Bricks to money clips: is there anything fashion houses won't brand?
Cynics would say fashion is the quest for the irrelevant by the impressionable. But Prada’s latest must-have item would make even hard-core stylistas raise their fabulously shaped eyebrows: an oversized silver “money clip”, a steal at $185. (Don’t even ask what that translates to in rands; you can’t afford it.)
It's probably no surprise, but slapping a logo on an item renders it desirable, fashionable and very expensive.
Here’s guessing sticking a Chanel logo on a dish towel will inflate the price to similar multiples as Zimbabwe’s exchange rate.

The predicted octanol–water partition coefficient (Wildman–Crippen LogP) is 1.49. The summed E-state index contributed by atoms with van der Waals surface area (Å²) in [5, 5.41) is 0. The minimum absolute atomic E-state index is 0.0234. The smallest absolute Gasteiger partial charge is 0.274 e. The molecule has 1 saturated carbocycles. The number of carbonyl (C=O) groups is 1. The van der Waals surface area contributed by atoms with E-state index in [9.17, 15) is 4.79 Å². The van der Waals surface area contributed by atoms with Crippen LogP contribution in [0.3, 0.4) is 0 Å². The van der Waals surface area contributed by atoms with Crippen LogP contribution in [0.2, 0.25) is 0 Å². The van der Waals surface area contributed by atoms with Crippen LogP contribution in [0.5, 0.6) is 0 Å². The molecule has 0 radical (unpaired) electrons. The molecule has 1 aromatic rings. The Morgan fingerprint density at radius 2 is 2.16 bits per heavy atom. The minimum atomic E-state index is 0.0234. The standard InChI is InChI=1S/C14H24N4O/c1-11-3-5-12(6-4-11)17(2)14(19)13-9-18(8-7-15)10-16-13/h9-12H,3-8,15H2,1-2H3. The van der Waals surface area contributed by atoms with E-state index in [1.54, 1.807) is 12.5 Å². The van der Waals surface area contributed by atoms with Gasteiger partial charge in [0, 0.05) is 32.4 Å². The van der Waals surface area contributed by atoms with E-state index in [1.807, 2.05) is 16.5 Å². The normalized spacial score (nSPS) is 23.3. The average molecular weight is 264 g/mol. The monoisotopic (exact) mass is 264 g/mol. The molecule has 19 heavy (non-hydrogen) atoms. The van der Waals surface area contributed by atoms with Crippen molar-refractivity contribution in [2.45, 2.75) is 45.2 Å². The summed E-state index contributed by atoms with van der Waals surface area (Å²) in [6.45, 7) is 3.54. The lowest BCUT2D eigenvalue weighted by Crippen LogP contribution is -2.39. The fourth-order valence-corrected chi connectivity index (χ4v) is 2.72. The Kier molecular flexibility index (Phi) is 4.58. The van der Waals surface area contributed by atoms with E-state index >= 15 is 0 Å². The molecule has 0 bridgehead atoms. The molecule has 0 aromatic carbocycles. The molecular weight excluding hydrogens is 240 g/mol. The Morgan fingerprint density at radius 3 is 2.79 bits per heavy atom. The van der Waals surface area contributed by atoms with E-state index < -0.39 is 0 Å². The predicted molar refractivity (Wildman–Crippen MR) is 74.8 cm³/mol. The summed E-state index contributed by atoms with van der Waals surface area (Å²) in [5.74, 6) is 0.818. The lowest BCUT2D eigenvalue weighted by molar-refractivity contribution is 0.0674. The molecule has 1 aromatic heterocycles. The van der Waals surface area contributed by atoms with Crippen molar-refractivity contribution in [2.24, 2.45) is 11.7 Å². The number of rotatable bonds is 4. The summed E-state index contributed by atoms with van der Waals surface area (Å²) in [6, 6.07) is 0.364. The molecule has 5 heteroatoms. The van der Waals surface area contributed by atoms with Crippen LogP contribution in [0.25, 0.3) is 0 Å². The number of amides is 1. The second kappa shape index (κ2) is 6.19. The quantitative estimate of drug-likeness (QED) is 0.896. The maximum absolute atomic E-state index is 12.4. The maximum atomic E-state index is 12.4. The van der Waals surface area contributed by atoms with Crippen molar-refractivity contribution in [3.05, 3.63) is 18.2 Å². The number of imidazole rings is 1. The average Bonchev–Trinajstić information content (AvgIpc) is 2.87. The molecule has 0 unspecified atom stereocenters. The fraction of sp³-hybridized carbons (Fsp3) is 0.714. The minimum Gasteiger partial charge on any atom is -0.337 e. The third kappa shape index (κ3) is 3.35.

As The Guardian reports, the Prada object is the latest in a litany of designer accessories inspired by the mundane and the everyday.
In 2012 there was Jil Sander's ₤185 coated-paper "Vasari" bag, which was a very expensive xpaper bag. Balenciaga's Demna Gvasalia recreated the iconic Frakta Ikea bag and sold it for ₤1,600.
"Gvasalia routinely challenges what makes something fashionable, disrupting the luxury market like a fox in the henhouse of taste. The weirder the item, the more likely it will sell," writes The Guardian's Morwenna Ferrier.
New York clothing brand Supreme, which claims to embody the city's downtown culture, last year sold a $30 red clay brick with its logo on it. This followed its signature on a crowbar, Bible and a fire extinguisher.
As they say, nothing exceeds like excess.
• This article was originally published in The Times.
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